God had promised that after 70 years in exile, Judah would return again and rebuild Jerusalem, which they did. Matthew points out that God who kept this promise to Israel has also kept his greater promise of spiritual restoration in Christ Jesus.

 

1:17 So all the generations from Abraham to David are fourteen generations, and from David to the deportation to Babylon, fourteen generations, and from the deportation to Babylon to Christ, fourteen generations.

 

God's plan to bring Christ into the world was not drawn up last minute, for the way of salvation in Christ was ordained before time. God had planned it to the smallest detail before he ever made the world. Notice the symmetry of the generations, which reveals that God is in charge of the flow of human history. Everything happens according to his time scale. God predicted the exact day and date of Christ's crucifixion, resurrection and ascension to glory (through the foreshadowing of the Passover and also through Dan. 9:25–26). It was written of the exodus from Egypt that God’s promise was fulfilled “on the exact day” (Gen. 15:13 and Exod. 12:41), so all the details of our spiritual exodus through Christ came exactly on time.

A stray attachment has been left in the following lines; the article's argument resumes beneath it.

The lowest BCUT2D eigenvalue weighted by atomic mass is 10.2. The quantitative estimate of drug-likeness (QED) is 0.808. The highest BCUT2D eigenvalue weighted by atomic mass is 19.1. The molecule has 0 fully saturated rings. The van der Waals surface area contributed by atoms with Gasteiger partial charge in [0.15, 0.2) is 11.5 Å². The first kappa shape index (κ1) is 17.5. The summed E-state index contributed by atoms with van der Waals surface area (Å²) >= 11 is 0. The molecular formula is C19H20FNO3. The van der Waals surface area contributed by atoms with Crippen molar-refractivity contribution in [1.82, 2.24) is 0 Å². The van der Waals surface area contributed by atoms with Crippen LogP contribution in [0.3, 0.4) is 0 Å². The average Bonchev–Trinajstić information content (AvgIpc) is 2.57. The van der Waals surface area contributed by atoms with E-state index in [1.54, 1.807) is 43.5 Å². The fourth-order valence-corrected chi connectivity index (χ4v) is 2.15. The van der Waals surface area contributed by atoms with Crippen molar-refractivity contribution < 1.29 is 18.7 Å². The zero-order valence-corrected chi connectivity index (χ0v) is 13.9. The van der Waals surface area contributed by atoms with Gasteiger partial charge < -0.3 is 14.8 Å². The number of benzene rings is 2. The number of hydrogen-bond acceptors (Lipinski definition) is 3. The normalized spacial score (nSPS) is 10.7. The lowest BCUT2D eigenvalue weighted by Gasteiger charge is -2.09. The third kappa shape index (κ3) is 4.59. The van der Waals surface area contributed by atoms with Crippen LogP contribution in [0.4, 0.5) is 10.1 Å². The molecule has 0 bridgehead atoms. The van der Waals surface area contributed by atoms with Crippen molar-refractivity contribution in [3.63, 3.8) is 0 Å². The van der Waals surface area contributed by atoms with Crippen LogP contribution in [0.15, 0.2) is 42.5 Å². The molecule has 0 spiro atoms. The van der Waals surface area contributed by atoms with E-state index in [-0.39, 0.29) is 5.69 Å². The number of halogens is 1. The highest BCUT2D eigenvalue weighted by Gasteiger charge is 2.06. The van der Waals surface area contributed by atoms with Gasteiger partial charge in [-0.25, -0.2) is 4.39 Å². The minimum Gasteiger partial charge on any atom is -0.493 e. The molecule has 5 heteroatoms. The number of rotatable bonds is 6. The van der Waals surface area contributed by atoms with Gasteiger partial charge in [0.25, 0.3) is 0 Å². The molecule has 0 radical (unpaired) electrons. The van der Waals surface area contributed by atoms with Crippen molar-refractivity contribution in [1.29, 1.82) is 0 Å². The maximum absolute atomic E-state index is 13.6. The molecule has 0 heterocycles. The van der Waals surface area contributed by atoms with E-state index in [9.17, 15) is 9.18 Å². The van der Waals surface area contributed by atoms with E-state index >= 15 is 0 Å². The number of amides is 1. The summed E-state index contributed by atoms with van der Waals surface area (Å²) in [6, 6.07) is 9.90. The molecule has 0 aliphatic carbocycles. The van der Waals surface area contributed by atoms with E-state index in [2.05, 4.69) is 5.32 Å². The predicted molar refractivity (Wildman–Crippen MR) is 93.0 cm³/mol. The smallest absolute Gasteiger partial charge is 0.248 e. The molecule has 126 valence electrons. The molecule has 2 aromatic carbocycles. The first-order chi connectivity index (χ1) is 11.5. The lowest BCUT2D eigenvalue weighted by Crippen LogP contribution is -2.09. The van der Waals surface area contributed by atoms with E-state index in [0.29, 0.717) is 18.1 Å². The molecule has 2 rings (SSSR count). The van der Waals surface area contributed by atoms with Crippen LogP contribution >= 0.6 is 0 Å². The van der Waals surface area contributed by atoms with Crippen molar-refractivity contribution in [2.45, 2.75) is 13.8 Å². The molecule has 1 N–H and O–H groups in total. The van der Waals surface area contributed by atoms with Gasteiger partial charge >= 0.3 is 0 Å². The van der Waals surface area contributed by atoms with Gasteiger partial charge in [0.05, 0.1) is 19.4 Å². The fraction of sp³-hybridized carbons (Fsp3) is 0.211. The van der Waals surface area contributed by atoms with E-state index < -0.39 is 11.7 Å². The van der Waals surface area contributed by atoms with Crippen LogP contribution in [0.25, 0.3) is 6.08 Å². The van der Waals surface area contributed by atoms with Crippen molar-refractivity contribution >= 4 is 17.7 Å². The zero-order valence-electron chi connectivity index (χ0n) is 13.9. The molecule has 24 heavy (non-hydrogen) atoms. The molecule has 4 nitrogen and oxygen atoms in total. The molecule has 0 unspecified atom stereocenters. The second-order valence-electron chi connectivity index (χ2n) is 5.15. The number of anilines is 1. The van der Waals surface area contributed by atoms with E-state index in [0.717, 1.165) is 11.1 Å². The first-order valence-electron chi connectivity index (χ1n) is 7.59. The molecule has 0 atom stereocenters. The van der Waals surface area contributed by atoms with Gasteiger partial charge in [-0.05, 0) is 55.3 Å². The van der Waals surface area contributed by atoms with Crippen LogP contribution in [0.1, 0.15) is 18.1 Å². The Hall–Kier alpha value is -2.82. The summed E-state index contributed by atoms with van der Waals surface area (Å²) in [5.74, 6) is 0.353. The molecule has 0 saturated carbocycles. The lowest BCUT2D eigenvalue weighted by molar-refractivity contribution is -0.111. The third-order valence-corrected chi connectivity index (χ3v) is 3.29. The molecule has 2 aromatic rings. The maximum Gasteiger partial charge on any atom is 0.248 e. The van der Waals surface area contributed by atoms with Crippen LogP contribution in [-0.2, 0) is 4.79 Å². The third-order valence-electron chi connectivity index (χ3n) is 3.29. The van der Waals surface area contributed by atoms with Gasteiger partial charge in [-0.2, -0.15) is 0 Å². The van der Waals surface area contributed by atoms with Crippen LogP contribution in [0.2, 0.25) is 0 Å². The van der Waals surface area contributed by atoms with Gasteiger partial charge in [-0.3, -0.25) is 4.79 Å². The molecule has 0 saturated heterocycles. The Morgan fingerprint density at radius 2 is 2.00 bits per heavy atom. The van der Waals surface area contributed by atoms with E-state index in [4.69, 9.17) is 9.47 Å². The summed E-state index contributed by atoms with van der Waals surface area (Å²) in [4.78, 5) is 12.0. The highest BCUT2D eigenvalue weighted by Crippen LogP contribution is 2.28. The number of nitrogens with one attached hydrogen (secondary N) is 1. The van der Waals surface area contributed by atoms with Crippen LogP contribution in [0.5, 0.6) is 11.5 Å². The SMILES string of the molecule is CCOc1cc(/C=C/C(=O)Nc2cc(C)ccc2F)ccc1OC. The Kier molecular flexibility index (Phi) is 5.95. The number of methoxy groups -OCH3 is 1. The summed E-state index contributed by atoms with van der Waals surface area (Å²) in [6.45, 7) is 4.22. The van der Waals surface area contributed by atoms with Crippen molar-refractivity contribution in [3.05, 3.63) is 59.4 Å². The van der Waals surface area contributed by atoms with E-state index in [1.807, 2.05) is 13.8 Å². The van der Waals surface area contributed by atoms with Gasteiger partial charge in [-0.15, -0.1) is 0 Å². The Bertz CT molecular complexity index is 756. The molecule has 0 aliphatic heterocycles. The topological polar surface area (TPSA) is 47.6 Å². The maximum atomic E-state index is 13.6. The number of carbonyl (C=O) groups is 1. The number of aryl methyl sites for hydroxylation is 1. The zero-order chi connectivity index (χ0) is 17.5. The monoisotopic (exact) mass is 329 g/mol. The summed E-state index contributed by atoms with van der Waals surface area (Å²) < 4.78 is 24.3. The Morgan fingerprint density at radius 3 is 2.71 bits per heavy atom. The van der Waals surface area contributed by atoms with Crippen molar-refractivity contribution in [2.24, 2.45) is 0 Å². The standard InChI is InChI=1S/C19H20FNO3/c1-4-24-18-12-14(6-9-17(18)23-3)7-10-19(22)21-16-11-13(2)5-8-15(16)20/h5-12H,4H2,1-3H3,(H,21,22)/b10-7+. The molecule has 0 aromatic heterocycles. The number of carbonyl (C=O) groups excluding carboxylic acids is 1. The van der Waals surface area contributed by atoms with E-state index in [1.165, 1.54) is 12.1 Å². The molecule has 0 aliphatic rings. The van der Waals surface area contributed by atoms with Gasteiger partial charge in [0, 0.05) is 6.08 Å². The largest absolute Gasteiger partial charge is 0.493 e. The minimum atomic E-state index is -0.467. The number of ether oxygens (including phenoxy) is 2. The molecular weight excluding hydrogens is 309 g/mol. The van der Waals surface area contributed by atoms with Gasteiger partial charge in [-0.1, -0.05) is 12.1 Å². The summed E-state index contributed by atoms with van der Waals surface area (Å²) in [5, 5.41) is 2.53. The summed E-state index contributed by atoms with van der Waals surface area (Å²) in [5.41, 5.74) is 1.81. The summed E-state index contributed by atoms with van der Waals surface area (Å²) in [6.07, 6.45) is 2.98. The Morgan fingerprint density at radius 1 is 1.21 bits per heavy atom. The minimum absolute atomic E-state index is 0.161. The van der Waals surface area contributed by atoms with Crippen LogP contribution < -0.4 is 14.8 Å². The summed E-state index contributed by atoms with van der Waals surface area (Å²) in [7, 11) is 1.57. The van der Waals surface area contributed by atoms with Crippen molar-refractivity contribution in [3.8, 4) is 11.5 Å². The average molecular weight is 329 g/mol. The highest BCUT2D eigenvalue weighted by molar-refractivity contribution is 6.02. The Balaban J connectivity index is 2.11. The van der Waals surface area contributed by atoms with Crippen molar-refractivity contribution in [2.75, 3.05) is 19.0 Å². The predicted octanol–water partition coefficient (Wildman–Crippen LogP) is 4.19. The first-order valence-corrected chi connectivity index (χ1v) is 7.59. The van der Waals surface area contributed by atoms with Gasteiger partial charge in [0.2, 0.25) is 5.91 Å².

The Birth of Christ

In order to further show that Jesus is the Christ, Matthew demonstrates that the manner of his birth fulfilled the scriptures.

 

1:18 Now the birth of Jesus Christ happened this way. While his mother Mary was engaged to Joseph, but before they came together, she was found to be pregnant through the Holy Spirit.

 

Through the birth of Jesus, God breaks into time. The Word became flesh to dwell among us, in order to fulfil all the promises of God. This is why Matthew devotes a whole section to Christ's birth. Whilst Mary was engaged to be married to Joseph, she was found with child through the Holy Spirit who formed within her womb this fusion of God and man—Jesus Christ. Matthew emphasizes that she had not had sexual intercourse with Joseph, or any other man.

 

1:19 Because Joseph, her husband to be, was a righteous man, and because he did not want to disgrace her, he intended to divorce her privately.